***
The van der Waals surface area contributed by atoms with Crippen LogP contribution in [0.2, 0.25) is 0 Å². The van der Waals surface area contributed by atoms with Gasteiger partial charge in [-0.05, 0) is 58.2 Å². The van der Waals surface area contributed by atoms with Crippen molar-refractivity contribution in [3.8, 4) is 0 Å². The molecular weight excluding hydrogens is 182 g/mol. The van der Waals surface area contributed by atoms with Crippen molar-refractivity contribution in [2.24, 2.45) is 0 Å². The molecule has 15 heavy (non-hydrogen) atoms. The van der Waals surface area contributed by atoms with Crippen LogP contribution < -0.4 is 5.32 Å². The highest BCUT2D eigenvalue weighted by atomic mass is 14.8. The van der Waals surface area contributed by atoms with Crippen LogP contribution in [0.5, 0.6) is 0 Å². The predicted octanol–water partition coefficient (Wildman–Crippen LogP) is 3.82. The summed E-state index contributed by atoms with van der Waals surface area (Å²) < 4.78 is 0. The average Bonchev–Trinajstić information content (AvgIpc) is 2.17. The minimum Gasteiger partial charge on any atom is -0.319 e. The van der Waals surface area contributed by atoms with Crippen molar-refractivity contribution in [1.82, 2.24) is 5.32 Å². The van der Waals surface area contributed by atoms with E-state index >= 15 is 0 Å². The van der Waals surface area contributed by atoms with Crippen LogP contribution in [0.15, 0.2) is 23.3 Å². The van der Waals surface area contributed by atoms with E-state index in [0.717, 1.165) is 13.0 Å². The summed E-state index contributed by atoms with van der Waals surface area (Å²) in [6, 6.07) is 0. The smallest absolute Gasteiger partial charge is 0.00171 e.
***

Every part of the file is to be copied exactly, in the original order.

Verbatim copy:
The van der Waals surface area contributed by atoms with Crippen LogP contribution in [0.2, 0.25) is 0 Å². The van der Waals surface area contributed by atoms with Gasteiger partial charge in [-0.05, 0) is 58.2 Å². The van der Waals surface area contributed by atoms with Crippen molar-refractivity contribution in [3.8, 4) is 0 Å². The molecular weight excluding hydrogens is 182 g/mol. The van der Waals surface area contributed by atoms with Crippen molar-refractivity contribution in [2.24, 2.45) is 0 Å². The molecule has 15 heavy (non-hydrogen) atoms. The van der Waals surface area contributed by atoms with Crippen LogP contribution < -0.4 is 5.32 Å². The highest BCUT2D eigenvalue weighted by atomic mass is 14.8. The van der Waals surface area contributed by atoms with Crippen LogP contribution in [0.5, 0.6) is 0 Å². The predicted octanol–water partition coefficient (Wildman–Crippen LogP) is 3.82. The summed E-state index contributed by atoms with van der Waals surface area (Å²) < 4.78 is 0. The average Bonchev–Trinajstić information content (AvgIpc) is 2.17. The minimum Gasteiger partial charge on any atom is -0.319 e. The van der Waals surface area contributed by atoms with Crippen molar-refractivity contribution in [1.82, 2.24) is 5.32 Å². The van der Waals surface area contributed by atoms with E-state index >= 15 is 0 Å². The van der Waals surface area contributed by atoms with Crippen LogP contribution in [0.15, 0.2) is 23.3 Å². The van der Waals surface area contributed by atoms with E-state index in [0.717, 1.165) is 13.0 Å². The summed E-state index contributed by atoms with van der Waals surface area (Å²) in [6, 6.07) is 0. The smallest absolute Gasteiger partial charge is 0.00171 e.